by MIRIAM FELTON-DANSKY
It’s a transitional moment for venerable downtown institution P.S.122. This year, the organization looks toward its future with a new artistic director, Jenny Schlenzka, who recently replaced Vallejo Gantner following the latter’s formative decade-long tenure. (He stepped down last year.) Schlenzka is P.S.122’s first female leader and, as a former MoMA P.S.1 curator, will bring an interdisciplinary perspective to the role.
As old gives way to new, perhaps it’s fitting that this weekend’s P.S.122 performance — an all-night event on Randalls Island — contemplates the city’s past by delving into its indigenous heritage. Created by choreographer and performance artist Emily Johnson with her company, Catalyst Dance, Then a Cunning Voice and A Night We Spend Gazing at Stars builds on the group’s previous participatory projects, like SHORE, a multi-day touring event that included dance, stories, and volunteer work in local communities. Then a Cunning Voice invites audiences to camp out on massive quilts — stargazing, listening to stories and songs, and discussing communal relationships to local land and indigenous heritage. Johnson spoke with the Voice by phone ahead of the premiere this Saturday.
What kinds of stories will be told during the night?
Myself and [performers] Tania Isaac and Georgia Lucas will perform choreographies and tell stories about [our] homes. I tell a story about my great-grandmother, about birds coming to visit her after she passed, coming to take her to the next place that she will be. Over the course of this story it’s describing how we as people have impacted the world, and now we’re like, “Why is the water coming up onto our shores? Why is it so hot?” It’s part of a story that relates to all of our grandmothers, who are in a long conversation with the water as to what to do. I hope that call to action is made metaphorically but is also quite clear. Muriel Miguel, founder of [indigenous company] Spiderwoman Theater, and someone from the parks service who knows the history of Randalls Island will also tell stories.
The audience will sit on quilts designed by Maggie Thompson, incorporating ideas sourced from multiple U.S. and international communities. How were the quilts created?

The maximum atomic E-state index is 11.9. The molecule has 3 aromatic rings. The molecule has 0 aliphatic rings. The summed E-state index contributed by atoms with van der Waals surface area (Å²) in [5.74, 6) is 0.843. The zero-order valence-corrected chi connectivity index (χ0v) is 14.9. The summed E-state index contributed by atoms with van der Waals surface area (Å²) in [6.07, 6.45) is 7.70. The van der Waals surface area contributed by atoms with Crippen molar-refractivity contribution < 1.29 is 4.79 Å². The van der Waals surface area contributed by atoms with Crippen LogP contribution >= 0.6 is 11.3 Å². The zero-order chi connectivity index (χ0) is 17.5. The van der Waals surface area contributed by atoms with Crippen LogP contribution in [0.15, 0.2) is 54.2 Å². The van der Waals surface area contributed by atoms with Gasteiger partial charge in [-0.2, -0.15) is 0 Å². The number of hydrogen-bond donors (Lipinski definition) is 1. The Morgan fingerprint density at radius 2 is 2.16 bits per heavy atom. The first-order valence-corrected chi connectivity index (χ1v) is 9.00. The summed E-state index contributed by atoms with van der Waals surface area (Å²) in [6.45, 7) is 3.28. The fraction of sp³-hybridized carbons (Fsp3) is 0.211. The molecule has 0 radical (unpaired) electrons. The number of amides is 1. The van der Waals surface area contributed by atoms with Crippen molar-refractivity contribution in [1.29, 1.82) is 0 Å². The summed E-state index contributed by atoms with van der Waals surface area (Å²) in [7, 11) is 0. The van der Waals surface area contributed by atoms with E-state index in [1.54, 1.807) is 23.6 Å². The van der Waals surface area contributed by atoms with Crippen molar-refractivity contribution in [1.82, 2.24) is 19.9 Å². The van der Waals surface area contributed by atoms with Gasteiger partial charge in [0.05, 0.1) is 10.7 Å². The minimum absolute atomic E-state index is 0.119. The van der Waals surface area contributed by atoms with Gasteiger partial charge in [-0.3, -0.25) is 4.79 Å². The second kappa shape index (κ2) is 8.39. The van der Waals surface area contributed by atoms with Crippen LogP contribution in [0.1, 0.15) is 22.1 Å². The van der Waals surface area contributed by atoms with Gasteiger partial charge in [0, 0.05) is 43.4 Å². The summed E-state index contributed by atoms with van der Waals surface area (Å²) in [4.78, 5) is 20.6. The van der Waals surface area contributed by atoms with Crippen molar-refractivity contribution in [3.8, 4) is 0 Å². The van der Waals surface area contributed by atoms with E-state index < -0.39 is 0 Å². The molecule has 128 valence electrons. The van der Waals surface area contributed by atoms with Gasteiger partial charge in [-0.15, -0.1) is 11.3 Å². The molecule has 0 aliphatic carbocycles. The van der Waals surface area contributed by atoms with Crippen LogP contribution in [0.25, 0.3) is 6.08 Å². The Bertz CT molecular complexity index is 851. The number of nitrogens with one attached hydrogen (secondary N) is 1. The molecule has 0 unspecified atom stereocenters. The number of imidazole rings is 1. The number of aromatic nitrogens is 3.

We’ve done sewing bees [workshops] across the country and in Australia and Taiwan over the course of many years. These have included informal drop-in workshops and formal ones, like Umyuangvigkaq, the seven-hour bee we did for P.S.122’s COIL Festival [in January 2017]. The quilts are inscribed with ideas based upon questions like: “What do you want for your well-being and the well-being of your friends and family and community?” And for your city, or your tribal nation? People bring hundreds of ideas — it’s like a wall of beautiful possibility.
One idea that comes up on the quilt a lot is ending racism. I’m not twinkle-eyed about this: It’s one thing to write things down and another to step into the process. That means grounding into a recognition of where we are — in this case, Lenape homeland. What is my relationship to indigenous peoples of this land? How might we be good guests? One of our partners is the Lenape Center. Food is being created by Jen Rae, who works with indigenous food knowledge.
Why Randalls Island?
P.S.122 and I were looking for an open space, an area that wasn’t filled with streetlight. Once we got to Randalls Island, the energy there felt right. I was there for sunrise a couple of weeks ago. I could hear the clubs still bumping in the Bronx; you can see Rikers Island. It felt like a place where this energy should be exchanged.
What will audience members do during the night?
This is not a show where you come and sit back — there are tasks we need help with! You can help us unfold the quilts. There’s this beautiful yogurt made over the night, so we need audience members to help Jen in the kitchen. There’s a conversation we have around three in the morning, based on artist and scholar Lois Weaver’s open-forum long-table format, about what it is to be a good guest.
Mique’l Dangeli is credited with “protocols” for the piece. What does this mean?
She is a doctor of protocol. This practice is quite common in Australia and Canada. It has not come into being in the U.S., and it needs to. For example, I would say, I acknowledge the Lenape homeland, and I acknowledge ancestors — past, present, or future. P.S.122 has been working with me and Mique’l and has written an acknowledgment of how [the institution] can verbally, and in written form, acknowledge the land that they work on, where we are and whose homeland this is. In this country we are so far behind; we don’t recognize indigeneity here. Bringing that into practice in this country is so essential.
Then a Cunning Voice and A Night We Spend Gazing at Stars